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Environmental fate & pathways

Monitoring data

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Administrative data

Endpoint:
monitoring data
Type of information:
experimental study
Adequacy of study:
supporting study
Reliability:
4 (not assignable)
Rationale for reliability incl. deficiencies:
documentation insufficient for assessment

Data source

Reference
Reference Type:
publication
Title:
Screening of Lake Sediments for Emerging Contaminants by Liquid Chromatography Atmospheric Pressure Photoionization and Electrospray Ionization Coupled to High Resolution Mass Spectrometry
Author:
Aurea C. Chiaia-Hernandez, Martin Krauss, Juliane Hollender
Year:
2013
Bibliographic source:
Environ. Sci. Technol., 47, 976−986

Materials and methods

Principles of method if other than guideline:
Sediment extraction
Previously frozen, individual sediment layers were freeze-dried, homogenized, weighed, and transferred to stainless steel cells prepared with a 27 mm glass fiber filter and a 16.2 mm cellulose filter. Each extraction cell was loaded with 4-6 g of sediment. To increase solvent channeling 250 mg of diatomaceous earth was also added to each cell. The cells were then extracted by pressurized liquid extraction (PLE) using an ASE 350 system (Dionex, Sunnyvale, U.S.A.) at 80 °C using a mixture of the two polar aprotic solvents ethyl acetate and acetone with intermediate dielectric constants and polarity at a ratio of 70:30 (% v/v). Approximately 23 mL of each extract was spiked with 60 μL of 2.5 ng/μL internal standard mixture with an absolute amount of 150 ng of each compound. Then the extracts were evaporated using an automated evaporator system to 100 μL at 30°C. Afterwards the extracts were diluted to 2.5 mL with HPLC water.

The removal of matrix from the sediment extracts was based on a modification of the multiresidue method “QuEChERS” (Anastassiades et al., 2003). Five milliliter of acetonitrile was added to the extracts, followed by 1.6 g of MgSO4 and 0.4 g NH4Cl. The mixture was vortexed and centrifuged for 10 min at 3500 rpm. After separation, the acetonitrile phase was transferred to a graduated centrifuge tube, evaporated to 50 μL, and brought to a volume of 500 μL by adding methanol. The final extract was filtered into 2 mL autosample vials using 0.2 μm PTFE filters.
GLP compliance:
no
Type of measurement:
other: Occurence
Media:
sediment

Test material

Specific details on test material used for the study:
The following UV-light stabilizer (UV-LS) were investigated:

2-(2H-Benzotriazol-2-yl)-4,6-bis(1-methyl-1-phenylethyl)phenol
2-(2H-Benzotriazol-2-yl)-6-dodecyl-4-methylphenol
2-(2H-Benzotriazol-2-yl)-4,6-di-tert-pentylphenol
2-tert-Butyl-6-(5-chloro-2Hbenzotriazol-2-yl)-4-methylphenol
2-(2-Hydroxy-5-methylphenyl)benzotriazole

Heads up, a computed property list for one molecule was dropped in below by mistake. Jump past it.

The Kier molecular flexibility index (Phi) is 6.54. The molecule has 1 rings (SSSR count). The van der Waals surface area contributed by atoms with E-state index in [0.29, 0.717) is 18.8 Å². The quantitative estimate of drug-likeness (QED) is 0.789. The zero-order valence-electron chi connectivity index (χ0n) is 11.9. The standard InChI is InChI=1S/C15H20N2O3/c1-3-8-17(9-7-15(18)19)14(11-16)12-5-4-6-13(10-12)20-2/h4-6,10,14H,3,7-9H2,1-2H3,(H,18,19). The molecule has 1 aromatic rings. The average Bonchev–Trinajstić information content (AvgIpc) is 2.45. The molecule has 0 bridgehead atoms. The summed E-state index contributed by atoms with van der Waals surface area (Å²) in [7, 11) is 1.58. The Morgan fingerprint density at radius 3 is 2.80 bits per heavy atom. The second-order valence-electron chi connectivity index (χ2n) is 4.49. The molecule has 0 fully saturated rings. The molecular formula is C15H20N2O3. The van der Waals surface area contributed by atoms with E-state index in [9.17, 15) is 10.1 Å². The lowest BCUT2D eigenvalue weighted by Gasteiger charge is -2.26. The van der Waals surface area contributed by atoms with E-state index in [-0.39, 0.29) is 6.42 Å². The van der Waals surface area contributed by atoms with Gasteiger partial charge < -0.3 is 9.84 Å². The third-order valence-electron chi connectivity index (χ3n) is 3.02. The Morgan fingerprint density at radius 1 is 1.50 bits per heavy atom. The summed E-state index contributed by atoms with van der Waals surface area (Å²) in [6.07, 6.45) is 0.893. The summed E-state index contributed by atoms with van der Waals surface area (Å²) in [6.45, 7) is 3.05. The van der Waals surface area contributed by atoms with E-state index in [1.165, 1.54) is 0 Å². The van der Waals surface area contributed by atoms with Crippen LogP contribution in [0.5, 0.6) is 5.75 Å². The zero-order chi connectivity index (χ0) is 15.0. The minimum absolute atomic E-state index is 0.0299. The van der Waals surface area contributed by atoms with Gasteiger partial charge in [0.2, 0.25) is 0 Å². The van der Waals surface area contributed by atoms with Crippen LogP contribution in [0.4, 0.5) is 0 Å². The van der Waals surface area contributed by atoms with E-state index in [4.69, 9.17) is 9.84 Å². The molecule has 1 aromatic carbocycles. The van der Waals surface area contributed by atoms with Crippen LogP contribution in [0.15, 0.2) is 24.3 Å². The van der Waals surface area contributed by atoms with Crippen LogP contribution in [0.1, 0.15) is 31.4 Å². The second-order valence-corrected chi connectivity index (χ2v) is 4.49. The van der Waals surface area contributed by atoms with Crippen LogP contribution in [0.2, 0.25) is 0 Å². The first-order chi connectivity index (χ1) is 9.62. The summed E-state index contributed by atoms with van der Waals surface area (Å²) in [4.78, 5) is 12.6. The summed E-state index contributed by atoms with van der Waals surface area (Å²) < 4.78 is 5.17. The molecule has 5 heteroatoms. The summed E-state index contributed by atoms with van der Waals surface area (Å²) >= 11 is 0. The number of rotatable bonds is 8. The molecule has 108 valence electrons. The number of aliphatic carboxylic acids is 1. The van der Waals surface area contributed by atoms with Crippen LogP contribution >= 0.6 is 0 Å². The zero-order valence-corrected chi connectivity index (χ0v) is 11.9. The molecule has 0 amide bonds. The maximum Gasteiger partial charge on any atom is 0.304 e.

2,4-Di-tert-butyl-6-(5-chloro-2H-benzotriazol-2-yl)phenol

Study design

Details on sampling:
During the summer of 2010 two sediment cores were taken from the deepest part of Lake Greifensee (Switzerland). One sediment core was used for target and suspect screening of organic contaminants and was analyzed in great detail, while the other was used for confirmation. Core samples were taken with a free fall gravity corer and stored vertically in the dark at 4 °C. Individual cores were sliced into approximately 2 cm thick pieces, transferred to glass jars, closed airtight, and stored in the dark at −20 °C.

Results and discussion

Details on results:
Eventhough, Benzotriazole have a low log Kow (1.42 ± 0.64) these compounds were found at the top 8 cm of the sediment (˞20 years) with maximum concentrations of 1.4 ng/g dw during the target screening. The six investigated UV-LS were not found during the suspect screening.

Applicant's summary and conclusion

Conclusions:
Six benzotriazole were investigated using a newly developed multiresidue method. The method was applied on sediment cores from Lake Greifensee. Non of the six invetsigated Benzotriazole were found during the suspect screening.
Executive summary:

A multiresidue method the target and suspect screening of more than 180 pharmaceuticals, personal care products, pesticides, biocides, additives, corosion inhibitors, musk fragrances, UV light stabilizers, and industrial chemicals in sediments was developed. Sediment samples were freeze-dried, extracted by pressurized liquid extraction, and cleaned up by liquid−liquid partitioning. The quantification and identification of target compounds with a broad range of physicochemical properties was carried out by liquid chromatography followed by electrospray ionization (ESI) and atmospheric pressure photoionization (APPI) coupled to high resolution Orbitrap mass spectrometry (HRMS/MS). The recoveries and precision ranged from 97-123% and 5-20%, respectively. The method detection limits range from 0.09 to 3.5 ng/gdw, while limits of quantification range from 0.29 to 12 ng/gdw. The method was applied on sediment cores from Lake Greifensee (Switzerland). Non of the six invetsigated Benzotriazole were found during the suspect screening.

The results show that biocides, musk fragrances, and other personal care products were the most frequently detected compounds with concentrations ranging from pg/gdw to ng/gdw, whereas none of the targeted pharmaceuticals were found. The concentrations of many urban contaminants originating from wastewater correlate with the highest phosphorus input into the lake as a proxy for treatment efficiency. HRMS enabled a retrospective analysis of the full-scan data acquisition allowing the detection of suspected compounds like quaternary ammonium surfactants, the biocide triclocarban, and the tentative identification of further compounds without reference standards, among others transformation products of triclosan and triclocarban.